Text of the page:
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As I Was Saying is a forum for a variety of perspectives to foster faith-related conversations among our readers with the goal of mutual learning, even in disagreement. Apart from articles written by editorial staff, these perspectives do not necessarily reflect the views of The Banner.

I’ve always loved personality typologies: the tests, categories, theories, indicators, charts, or whatever other terminology you want to use. In high school, my youth group got really into the four humors/temperaments tests, popularized in Christian circles through Florence Littauer. I loved diagnosing my friends and family as sanguine (the life of the party), melancholy (the artistic romantic), phlegmatic (the thoughtful peacemaker) or choleric (the driven leader). During Bible college, we all took a (free) Meyers-Briggs test and spent the rest of the year saying things like, “I’m really struggling with __________ because I’m an ENTP.” In university, we identified each other by our “colors.” Recently, with the rise in popularity of the Enneagram, I’ve had countless conversations with friends about which number we are and which wings we have.

I’m not alone in my love of all things personality. Each of the personality theories mentioned above have been popular in Christian circles: religious universities, small groups, youth groups, and Bible studies. A quick Google search reveals at least 50 books on the Enneagram, many of them religious, with titles like, The Enneagram: A Christian Perspective by Richard Rohr, or Using the Enneagram in Prayer by Suzanne Zuercher. There are countless Enneagram podcasts, including many catered specifically to each of the nine numbers.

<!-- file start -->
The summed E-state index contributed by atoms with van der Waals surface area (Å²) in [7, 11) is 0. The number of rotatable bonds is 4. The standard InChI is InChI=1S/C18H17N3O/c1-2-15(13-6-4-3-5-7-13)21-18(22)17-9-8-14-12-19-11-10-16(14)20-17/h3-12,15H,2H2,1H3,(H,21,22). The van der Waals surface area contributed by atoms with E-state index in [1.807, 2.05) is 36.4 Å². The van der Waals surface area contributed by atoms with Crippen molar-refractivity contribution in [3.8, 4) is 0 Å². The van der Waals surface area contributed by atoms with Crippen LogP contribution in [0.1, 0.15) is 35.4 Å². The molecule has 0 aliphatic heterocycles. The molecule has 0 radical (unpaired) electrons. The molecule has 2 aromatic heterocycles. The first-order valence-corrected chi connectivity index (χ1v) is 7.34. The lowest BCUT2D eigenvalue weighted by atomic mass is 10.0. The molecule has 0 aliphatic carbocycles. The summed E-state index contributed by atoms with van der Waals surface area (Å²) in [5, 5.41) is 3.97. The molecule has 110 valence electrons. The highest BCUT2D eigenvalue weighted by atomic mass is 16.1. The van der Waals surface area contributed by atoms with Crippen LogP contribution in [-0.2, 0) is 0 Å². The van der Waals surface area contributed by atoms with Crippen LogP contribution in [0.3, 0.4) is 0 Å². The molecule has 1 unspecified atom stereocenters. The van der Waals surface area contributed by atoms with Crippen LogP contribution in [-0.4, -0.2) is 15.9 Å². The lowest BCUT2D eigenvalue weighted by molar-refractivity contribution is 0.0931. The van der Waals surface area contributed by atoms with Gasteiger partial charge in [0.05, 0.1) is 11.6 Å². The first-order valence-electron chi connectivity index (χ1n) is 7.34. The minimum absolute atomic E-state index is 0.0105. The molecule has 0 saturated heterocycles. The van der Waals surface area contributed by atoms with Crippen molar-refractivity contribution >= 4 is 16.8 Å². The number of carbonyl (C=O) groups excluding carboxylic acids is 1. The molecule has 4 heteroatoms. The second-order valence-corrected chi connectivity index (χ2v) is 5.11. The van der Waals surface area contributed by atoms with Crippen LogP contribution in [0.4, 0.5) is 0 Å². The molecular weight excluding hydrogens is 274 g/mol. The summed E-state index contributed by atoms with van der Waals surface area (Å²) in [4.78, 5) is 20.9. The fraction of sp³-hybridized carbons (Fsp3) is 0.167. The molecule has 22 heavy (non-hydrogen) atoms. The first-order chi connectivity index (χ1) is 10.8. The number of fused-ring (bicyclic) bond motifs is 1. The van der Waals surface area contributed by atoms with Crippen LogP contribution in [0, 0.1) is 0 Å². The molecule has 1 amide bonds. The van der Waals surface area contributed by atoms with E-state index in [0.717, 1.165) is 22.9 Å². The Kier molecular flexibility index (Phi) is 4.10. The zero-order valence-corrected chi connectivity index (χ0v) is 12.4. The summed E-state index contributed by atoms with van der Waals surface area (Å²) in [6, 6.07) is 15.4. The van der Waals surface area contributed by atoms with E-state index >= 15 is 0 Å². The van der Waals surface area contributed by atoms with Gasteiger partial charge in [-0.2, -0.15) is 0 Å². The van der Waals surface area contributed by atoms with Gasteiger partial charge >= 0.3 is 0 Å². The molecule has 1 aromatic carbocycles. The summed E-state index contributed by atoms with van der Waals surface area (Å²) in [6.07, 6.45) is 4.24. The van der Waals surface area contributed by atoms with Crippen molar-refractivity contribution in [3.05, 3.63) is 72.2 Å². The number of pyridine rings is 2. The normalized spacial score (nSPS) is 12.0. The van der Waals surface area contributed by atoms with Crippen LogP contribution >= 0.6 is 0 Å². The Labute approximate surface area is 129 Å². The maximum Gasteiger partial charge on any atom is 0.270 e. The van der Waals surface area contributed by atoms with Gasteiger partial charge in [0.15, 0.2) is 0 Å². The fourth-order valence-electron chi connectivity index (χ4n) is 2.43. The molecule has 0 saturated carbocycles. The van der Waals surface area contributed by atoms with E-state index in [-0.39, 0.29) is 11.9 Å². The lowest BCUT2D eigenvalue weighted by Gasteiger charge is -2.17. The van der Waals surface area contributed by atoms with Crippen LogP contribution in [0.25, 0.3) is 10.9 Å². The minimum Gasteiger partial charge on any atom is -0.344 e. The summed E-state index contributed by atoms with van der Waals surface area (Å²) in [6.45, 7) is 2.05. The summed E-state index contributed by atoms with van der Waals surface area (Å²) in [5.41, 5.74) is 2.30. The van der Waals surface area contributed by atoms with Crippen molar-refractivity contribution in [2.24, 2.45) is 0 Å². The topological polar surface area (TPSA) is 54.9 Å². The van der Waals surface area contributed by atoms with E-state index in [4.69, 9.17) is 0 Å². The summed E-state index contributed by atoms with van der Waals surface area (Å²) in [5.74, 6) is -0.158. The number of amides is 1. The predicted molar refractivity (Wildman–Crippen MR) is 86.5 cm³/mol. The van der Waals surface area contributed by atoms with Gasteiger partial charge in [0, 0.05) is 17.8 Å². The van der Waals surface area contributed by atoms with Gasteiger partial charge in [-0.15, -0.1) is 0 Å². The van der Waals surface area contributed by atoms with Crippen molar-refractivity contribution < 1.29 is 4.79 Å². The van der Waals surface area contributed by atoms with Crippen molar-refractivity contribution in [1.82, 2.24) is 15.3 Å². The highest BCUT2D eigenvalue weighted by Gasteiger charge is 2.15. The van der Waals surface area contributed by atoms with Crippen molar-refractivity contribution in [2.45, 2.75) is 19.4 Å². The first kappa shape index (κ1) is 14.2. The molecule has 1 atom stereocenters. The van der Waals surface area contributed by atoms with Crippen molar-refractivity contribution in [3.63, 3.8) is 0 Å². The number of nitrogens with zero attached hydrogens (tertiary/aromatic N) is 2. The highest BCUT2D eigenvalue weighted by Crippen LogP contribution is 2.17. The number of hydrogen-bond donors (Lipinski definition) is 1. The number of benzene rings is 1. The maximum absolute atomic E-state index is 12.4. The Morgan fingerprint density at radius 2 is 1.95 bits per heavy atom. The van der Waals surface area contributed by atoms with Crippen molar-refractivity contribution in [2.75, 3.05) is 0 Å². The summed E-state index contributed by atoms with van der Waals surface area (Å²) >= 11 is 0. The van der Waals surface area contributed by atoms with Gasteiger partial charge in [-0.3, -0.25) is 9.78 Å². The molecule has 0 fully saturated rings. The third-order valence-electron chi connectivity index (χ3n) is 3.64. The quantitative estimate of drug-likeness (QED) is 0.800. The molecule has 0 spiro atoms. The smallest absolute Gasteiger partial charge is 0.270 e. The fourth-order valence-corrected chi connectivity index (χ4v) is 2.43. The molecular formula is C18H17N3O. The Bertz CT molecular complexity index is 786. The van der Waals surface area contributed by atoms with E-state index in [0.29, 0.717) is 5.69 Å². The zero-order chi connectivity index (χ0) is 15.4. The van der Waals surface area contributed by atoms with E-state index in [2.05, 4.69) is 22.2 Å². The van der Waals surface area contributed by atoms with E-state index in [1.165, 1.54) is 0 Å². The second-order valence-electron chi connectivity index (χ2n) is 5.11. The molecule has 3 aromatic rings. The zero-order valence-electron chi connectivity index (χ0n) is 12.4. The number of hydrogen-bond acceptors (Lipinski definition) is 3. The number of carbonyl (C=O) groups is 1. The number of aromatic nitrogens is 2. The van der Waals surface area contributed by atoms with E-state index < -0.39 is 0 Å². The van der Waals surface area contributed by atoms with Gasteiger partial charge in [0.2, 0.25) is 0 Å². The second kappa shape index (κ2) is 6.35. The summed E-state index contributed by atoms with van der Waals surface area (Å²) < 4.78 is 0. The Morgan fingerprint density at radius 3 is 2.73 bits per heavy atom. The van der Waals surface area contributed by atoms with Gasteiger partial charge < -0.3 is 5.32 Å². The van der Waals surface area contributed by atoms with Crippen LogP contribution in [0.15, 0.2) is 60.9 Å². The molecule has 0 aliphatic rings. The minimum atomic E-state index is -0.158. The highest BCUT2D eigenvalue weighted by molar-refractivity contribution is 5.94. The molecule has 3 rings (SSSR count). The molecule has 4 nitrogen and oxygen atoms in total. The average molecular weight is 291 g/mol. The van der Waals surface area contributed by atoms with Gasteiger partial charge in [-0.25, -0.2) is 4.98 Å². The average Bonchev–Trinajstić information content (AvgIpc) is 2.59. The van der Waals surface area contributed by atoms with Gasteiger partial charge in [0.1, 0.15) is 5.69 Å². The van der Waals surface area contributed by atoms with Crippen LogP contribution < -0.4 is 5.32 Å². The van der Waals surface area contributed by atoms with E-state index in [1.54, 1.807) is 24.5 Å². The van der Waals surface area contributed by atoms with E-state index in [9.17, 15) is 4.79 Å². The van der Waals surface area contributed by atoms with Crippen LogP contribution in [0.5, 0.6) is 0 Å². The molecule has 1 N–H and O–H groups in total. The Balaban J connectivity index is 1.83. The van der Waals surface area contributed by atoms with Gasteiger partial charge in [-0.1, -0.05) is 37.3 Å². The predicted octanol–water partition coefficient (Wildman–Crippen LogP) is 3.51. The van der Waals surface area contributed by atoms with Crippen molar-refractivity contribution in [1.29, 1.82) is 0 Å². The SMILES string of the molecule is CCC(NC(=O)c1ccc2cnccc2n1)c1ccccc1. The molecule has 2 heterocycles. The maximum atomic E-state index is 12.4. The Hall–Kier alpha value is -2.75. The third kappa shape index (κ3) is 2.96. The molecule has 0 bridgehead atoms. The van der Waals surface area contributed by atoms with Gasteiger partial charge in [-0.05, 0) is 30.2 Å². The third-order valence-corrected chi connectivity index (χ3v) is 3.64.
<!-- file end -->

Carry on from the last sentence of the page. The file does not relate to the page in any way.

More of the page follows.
If this is all gibberish or nonsense to you, you’re also not alone. Many people are sceptical of personality typology, for good reasons. There’s little, if any, scientific or psychological support to these theories. There are benefits and drawbacks to these self-discovery tools. Many people laud personality charts for providing them with insights into themselves and into others, to better understand our strengths and weaknesses. Reading about one’s own personality traits can make one feel understood, validated, comforted in knowing one is not alone in one’s thoughts and feelings. On the flip-side, these self-explorations are often accused of leading us to naval-gazing. Some see personality typing as a self-fulfilling prophecy: we see what we want to see in ourselves. We’ll identify with the traits we most admire.

Personality categorization can reveal to us the diversity of God’s people, the many different ways God’s image is reflected in individuals through complex personality traits. However, when we rely on them too heavily to understand each other, we run the risk of reducing people to labels and categories, rather than realizing no one can fit in a nicely prescribed personality box.